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Nanotechnology IQ Test with an iPod at Stake


In an attempt to promote their newly designed website, the Project on Emerging Technology, which has established itself as a sort of nanotech watchdog, is running a five-question â''Nano-IQâ'' test and from those who take the test five free iPod Nanos will be randomly distributed.

I suppose that it doesnâ''t strike anyone as odd that an iPod Nano is the prize for the test. The â''Nanoâ'' tag on the smaller version of the iPod has confused many, and its connection to nanotechnology could be considered by some as tenuous at best since the tie is mainly based on the use of giant magnetoresistance (GMR). This blog provided a link to the whole controversy back in August.

Not done with just making the prize an iPod Nano, one of the five questions also involves discerning whether iPods are an application of nanotechnology. Hereâ''s a hint: to the folks at Project for Emerging Technology it does.

Some in the nanotech blog community have begun to question whether the Project on Emerging Technology has too much to gain by ensuring that the higher the number of consumer products that contain nanotechnology, the greater the public alarm, and greater the need to turn to the Project for assistance.

The â''Nano-IQâ'' test beyond its promotional qualities is designed somehow to educate the populace on nanotechnology. This is a matter of great concern to the Project based on the findings of a poll they conducted back in September in which penetrating insights were discovered such as â''Individuals with less education and lower incomes are least likely to have heard about nanotechnology.â''

I guess no one cared to point out that individuals with less education and lower incomes probably know less about the production of organic foods. But I guess that is not as much of a threat to society as them knowing less about nanotechnology.

Out of Africa: Pebble bed nuclear reactors?

South Africa's painful electricity shortages suggest that the wealthiest country on the African continent is a technological laggard. That's not so. Indeed, despite the well-publicized woes of Eskom, the national electricity supplier, South Africa is an exception to the general rule that sub-Saharan Africa is impoverished scientifically and technology, at least in the realm of originality.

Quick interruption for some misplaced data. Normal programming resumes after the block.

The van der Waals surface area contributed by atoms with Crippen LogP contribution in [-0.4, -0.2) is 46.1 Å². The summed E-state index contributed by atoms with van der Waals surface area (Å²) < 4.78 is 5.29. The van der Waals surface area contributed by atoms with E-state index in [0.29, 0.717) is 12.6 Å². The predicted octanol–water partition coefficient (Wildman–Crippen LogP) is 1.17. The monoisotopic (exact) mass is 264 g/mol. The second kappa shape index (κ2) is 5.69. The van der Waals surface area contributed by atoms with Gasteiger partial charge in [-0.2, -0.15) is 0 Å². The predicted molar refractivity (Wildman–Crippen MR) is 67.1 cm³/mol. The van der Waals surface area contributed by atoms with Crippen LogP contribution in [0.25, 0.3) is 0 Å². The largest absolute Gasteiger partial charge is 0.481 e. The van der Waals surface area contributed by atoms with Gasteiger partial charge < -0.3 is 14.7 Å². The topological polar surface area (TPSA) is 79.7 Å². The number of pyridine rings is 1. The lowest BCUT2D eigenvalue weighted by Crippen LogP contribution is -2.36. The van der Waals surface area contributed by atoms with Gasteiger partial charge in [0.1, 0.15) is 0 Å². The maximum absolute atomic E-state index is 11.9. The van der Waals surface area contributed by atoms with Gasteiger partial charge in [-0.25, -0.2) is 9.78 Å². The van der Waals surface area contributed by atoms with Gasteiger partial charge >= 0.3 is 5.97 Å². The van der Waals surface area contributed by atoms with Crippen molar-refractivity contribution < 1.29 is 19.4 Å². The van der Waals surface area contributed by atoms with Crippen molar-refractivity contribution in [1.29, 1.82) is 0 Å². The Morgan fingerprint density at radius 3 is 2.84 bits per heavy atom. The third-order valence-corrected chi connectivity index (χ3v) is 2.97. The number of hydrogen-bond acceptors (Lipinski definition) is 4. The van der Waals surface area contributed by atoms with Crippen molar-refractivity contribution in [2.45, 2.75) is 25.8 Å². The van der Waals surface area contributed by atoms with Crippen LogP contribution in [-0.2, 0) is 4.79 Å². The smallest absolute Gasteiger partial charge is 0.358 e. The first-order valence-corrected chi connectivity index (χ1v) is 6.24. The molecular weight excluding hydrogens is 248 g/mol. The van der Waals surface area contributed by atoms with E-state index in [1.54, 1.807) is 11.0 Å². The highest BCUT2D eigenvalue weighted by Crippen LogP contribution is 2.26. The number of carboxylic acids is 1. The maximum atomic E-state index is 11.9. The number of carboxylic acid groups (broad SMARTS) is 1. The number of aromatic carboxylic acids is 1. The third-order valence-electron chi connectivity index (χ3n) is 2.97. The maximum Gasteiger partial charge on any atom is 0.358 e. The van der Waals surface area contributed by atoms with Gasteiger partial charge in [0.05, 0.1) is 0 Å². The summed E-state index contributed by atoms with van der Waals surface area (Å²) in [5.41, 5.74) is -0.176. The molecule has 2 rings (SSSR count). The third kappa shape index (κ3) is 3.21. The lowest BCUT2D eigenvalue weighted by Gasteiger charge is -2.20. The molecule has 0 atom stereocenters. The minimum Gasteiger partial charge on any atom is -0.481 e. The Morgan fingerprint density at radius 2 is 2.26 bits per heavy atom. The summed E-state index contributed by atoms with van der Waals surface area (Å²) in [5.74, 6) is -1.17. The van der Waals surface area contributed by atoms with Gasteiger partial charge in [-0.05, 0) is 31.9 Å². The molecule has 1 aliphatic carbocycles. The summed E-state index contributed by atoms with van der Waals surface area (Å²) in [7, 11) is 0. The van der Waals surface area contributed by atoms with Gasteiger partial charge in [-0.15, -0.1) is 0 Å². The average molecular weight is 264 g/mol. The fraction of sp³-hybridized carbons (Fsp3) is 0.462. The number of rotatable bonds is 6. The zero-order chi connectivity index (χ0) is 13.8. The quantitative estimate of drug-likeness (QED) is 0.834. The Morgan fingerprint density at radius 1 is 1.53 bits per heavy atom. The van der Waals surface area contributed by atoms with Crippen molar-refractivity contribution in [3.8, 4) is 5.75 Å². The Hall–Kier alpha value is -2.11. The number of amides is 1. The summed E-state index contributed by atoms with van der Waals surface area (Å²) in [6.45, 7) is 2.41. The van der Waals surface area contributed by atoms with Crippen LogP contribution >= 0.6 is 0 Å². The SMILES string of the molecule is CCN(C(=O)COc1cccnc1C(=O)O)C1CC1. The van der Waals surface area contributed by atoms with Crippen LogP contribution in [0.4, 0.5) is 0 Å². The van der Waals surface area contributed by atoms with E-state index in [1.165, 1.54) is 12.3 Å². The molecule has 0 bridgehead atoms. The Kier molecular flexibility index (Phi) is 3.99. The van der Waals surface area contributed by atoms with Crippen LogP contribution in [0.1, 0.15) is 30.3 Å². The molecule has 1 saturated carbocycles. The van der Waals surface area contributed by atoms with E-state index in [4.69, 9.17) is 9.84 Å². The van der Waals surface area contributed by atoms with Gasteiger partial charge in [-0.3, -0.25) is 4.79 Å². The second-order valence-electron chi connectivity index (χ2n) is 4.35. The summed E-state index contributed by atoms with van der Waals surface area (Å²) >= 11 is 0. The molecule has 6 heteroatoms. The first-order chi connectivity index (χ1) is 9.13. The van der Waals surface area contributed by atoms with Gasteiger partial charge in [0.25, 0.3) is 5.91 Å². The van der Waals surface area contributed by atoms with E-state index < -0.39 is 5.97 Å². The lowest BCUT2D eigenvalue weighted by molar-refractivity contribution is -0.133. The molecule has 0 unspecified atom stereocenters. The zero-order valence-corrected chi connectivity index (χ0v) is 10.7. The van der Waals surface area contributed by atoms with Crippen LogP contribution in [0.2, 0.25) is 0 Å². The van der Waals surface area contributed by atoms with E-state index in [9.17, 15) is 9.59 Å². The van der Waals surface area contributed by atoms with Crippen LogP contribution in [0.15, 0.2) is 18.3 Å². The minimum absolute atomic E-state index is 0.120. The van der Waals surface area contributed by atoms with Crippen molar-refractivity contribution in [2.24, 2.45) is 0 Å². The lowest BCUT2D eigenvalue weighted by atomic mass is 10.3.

In the case of South Africa, the legacy of European immigration and the now-dismantled apartheid regime meant that the country maintained an active and dynamic scientific and engineering sector. Because of trade sanctions, South African technologists tended to create their own versions of everything, including nuclear weapons.

While the country dismantled its weapons when the apartheid system collapsed in 1994, South Africa remains a leader in nuclear power, owning much of the intellectual property for an exciting new approach to reactor design called "pebble bed." The country also has two operating nuclear reactors that provide 6% of the country's electricity. Uranium is also mined from South Africa.

Westinghouse, the leading American producer of nuclear reactors (and now owned by the Japanese), is part owner of the South Africa research entity devoted to commercializing the pebble-bed concept. The design approach, which is considered inherently safer and more economical than existing reactor designs, is also being tested in the U.S. and China.

South Africa's government said earlier this year that it plans to fund the construction and operation of as many as 24 pebble-bed reactors relying on its home-grown designs. The rollout would be the world's largest of its type, and evidence of continued strength of South African energy technology. The technology behind pebble bed was originally developed in Germany, but when the Germans shut off funding for nuclear energy development in their own country they sold off their innovations.

At the time of South Africa's purchase more than a decade ago, pebble bed looked like a useless curiosity but the revival of nuclear energy in general has cast a new light on the value of South Africa's nuclear expertise. And so has the country's electricity shortage.

[By the way, Spectrum featured an article by J. Weil in 2001 about pebble-bed reactor technology]

SAE Hybrid Vehicle Tech: GM uses real-world data

San Diego--Greetings from southern California, where the Society of Automotive Engineers (SAE) is holding its Hybrid Vehicle Technologies Symposium.

As we did from EVS in December, we'll bring you news, impressions, and thoughts as we go through two days of presentations from major automakers, regulators, and industry analysts.

One of the more intriguing presentations on the conference agenda is called "Driving the Volt," by Peter Savagian. He's director of engineering for GM hybrid powertrains. In other words, the man's got a lot of toys in his sandbox at the moment.

Everyone wants to know what it's like to drive the engineering prototypes, or "mules," of the plug-in hybrid Chevrolet Volt that GM has said it will launch at the end of 2010. It'll be the first production serial hybrid: It will run up to 40 miles (64 km) on its lithium-ion battery pack alone, and then a small engine will run a generator to recharge the batteries for another 300 miles (480 km)--but not directly power the wheels.

I was lucky enough to chat with Pete last night. His paper will have two main thrusts, he said: First, what is driving GM to build the Chevrolet Volt? Groan. OK, fine, GM deserves a chance to present its slides showing growth in the "global car park" and the technologies it plans to use to increase energy independence, reduce consumption, and begin to electrify the fleet.

Second, and far more interesting: What will the Volt be like to drive in the real world? And for this, he revealed, GM is using a new and different set of real-world data, recently gathered from actual Southern California drivers in actual cars.

What's the bottom line? It's that the driving cycles GM is using to benchmark the Volt are tough. Much tougher than the regulatory cycles used by the US Environmental Protection Agency for fuel-economy or emissions testing. And very, very different indeed from those of economy-focused Prius drivers who keep their car in electric mode as long as possible and compare mileage figures like baseball stats.